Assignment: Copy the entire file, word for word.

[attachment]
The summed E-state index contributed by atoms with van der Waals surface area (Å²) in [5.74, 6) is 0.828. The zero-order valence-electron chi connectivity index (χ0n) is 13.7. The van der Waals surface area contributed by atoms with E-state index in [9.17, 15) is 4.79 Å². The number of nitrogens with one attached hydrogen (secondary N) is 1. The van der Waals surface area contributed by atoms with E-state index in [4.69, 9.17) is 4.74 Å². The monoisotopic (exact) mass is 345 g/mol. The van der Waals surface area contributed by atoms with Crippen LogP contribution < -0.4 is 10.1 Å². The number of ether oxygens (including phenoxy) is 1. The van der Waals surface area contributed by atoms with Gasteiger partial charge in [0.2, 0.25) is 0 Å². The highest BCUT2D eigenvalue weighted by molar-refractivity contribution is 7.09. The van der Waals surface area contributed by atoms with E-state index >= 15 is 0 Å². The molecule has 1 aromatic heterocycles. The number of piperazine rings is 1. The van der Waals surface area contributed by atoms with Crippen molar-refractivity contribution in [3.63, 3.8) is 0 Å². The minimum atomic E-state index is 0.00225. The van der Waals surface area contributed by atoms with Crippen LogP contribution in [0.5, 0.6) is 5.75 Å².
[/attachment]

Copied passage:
The summed E-state index contributed by atoms with van der Waals surface area (Å²) in [5.74, 6) is 0.828. The zero-order valence-electron chi connectivity index (χ0n) is 13.7. The van der Waals surface area contributed by atoms with E-state index in [9.17, 15) is 4.79 Å². The number of nitrogens with one attached hydrogen (secondary N) is 1. The van der Waals surface area contributed by atoms with E-state index in [4.69, 9.17) is 4.74 Å². The monoisotopic (exact) mass is 345 g/mol. The van der Waals surface area contributed by atoms with Crippen LogP contribution < -0.4 is 10.1 Å². The number of ether oxygens (including phenoxy) is 1. The van der Waals surface area contributed by atoms with Gasteiger partial charge in [0.2, 0.25) is 0 Å². The highest BCUT2D eigenvalue weighted by molar-refractivity contribution is 7.09. The van der Waals surface area contributed by atoms with E-state index >= 15 is 0 Å². The molecule has 1 aromatic heterocycles. The number of piperazine rings is 1. The van der Waals surface area contributed by atoms with Crippen molar-refractivity contribution in [3.63, 3.8) is 0 Å². The minimum atomic E-state index is 0.00225. The van der Waals surface area contributed by atoms with Crippen LogP contribution in [0.5, 0.6) is 5.75 Å².